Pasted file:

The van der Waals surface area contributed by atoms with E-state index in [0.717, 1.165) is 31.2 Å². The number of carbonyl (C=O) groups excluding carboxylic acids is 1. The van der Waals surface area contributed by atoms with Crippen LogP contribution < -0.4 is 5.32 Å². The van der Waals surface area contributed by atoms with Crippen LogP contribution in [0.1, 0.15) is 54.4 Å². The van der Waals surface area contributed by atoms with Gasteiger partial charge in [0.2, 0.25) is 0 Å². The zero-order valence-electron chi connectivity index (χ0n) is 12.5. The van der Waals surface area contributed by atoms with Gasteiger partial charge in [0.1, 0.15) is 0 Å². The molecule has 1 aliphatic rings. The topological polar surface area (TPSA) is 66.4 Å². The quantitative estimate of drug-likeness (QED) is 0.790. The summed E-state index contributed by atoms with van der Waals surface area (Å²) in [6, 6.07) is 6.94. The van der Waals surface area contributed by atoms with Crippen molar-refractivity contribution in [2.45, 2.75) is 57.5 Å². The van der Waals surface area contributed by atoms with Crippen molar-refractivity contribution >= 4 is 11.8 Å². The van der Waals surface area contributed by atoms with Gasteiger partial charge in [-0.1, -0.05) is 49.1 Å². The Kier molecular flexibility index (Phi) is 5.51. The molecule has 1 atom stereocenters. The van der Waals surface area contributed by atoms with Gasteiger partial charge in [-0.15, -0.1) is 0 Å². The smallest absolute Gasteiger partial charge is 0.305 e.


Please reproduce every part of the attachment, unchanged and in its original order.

The van der Waals surface area contributed by atoms with E-state index in [0.717, 1.165) is 31.2 Å². The number of carbonyl (C=O) groups excluding carboxylic acids is 1. The van der Waals surface area contributed by atoms with Crippen LogP contribution < -0.4 is 5.32 Å². The van der Waals surface area contributed by atoms with Crippen LogP contribution in [0.1, 0.15) is 54.4 Å². The van der Waals surface area contributed by atoms with Gasteiger partial charge in [0.2, 0.25) is 0 Å². The zero-order valence-electron chi connectivity index (χ0n) is 12.5. The van der Waals surface area contributed by atoms with Gasteiger partial charge in [0.1, 0.15) is 0 Å². The molecule has 1 aliphatic rings. The topological polar surface area (TPSA) is 66.4 Å². The quantitative estimate of drug-likeness (QED) is 0.790. The summed E-state index contributed by atoms with van der Waals surface area (Å²) in [6, 6.07) is 6.94. The van der Waals surface area contributed by atoms with Crippen molar-refractivity contribution in [2.45, 2.75) is 57.5 Å². The van der Waals surface area contributed by atoms with Crippen molar-refractivity contribution >= 4 is 11.8 Å². The van der Waals surface area contributed by atoms with Gasteiger partial charge in [-0.1, -0.05) is 49.1 Å². The Kier molecular flexibility index (Phi) is 5.51. The molecule has 1 atom stereocenters. The van der Waals surface area contributed by atoms with Gasteiger partial charge in [-0.15, -0.1) is 0 Å². The smallest absolute Gasteiger partial charge is 0.305 e.